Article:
Next: Acknowledgements Up: Main Previous: Expansive aggregate
When different parts of the microstructure of a concrete undergo expansive growth, different kinds of stress and displacement patterns result. Many scenarios can be studied with the equations developed in this paper, since eqs. (1)-(7) are completely general for linear, isotropic elastic materials. Viscoelastic effects have been ignored in this paper, though they do play a major role in these kinds of deleterious processes [12,13]. In this paper, the shell phase was not thought of as the interfacial transition zone, but it could be, allowing the interplay between interfacial zone cement paste, bulk cement paste, and aggregate to be studied .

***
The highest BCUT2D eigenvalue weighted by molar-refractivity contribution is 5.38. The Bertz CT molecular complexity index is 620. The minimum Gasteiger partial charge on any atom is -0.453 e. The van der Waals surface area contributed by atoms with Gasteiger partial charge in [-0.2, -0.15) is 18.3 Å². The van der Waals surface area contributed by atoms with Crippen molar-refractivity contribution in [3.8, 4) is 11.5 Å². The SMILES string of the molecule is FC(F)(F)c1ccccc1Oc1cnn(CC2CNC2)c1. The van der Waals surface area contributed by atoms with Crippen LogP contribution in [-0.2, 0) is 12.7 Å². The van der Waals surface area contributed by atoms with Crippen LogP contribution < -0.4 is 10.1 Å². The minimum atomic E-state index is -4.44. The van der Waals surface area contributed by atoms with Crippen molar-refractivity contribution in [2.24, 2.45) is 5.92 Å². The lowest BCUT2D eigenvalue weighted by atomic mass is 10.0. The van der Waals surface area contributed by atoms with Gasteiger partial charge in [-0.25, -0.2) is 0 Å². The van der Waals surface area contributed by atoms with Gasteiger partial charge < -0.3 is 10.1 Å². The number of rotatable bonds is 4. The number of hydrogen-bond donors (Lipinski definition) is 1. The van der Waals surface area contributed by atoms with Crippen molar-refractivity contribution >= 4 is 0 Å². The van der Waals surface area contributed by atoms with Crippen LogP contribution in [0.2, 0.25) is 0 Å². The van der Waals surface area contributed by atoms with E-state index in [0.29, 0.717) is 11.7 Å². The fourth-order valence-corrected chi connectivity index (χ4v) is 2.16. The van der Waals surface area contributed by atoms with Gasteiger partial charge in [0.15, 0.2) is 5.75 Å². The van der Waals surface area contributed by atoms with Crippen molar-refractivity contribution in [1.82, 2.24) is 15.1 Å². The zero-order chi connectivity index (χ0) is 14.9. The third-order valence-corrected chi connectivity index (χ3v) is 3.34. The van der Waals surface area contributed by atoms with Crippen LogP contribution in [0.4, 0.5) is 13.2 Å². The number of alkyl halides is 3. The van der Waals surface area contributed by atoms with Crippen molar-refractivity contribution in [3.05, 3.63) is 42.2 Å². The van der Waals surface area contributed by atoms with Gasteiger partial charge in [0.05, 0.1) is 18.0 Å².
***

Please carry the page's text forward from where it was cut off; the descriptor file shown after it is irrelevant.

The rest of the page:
Under the assumptions of this paper, it is clear that uniform, on average, matrix expansion, followed by circumferential cracking between aggregate and matrix due to radial stress in the matrix, will lead to open gaps surrounding the aggregates, whose width is proportional to the aggregate radius. If this circumferential cracking was caused by the expansion of a thin layer located at the interface, like in some models of delayed ettringite formation-induced damage, then the widths of the gaps observed would be proportional to the layer thickness, and not the aggregate radii. Aggregate expansion leads to radial cracking, and so no gaps will appear at all. All these results are of course subject to some modification due to the many aggregates that appear in a real, non-dilute concrete, but the major qualitative differences between the kinds of cracking produced by expansion of different parts of the microstructure will remain the same as those predicted by this simple dilute model . This makes the results of this paper useful for interpreting cracks produced by unknown deleterious processes in field concretes observed under the microscope. Non-spherical aggregate shapes will also not change the qualitative aspects of the problem studied in this paper.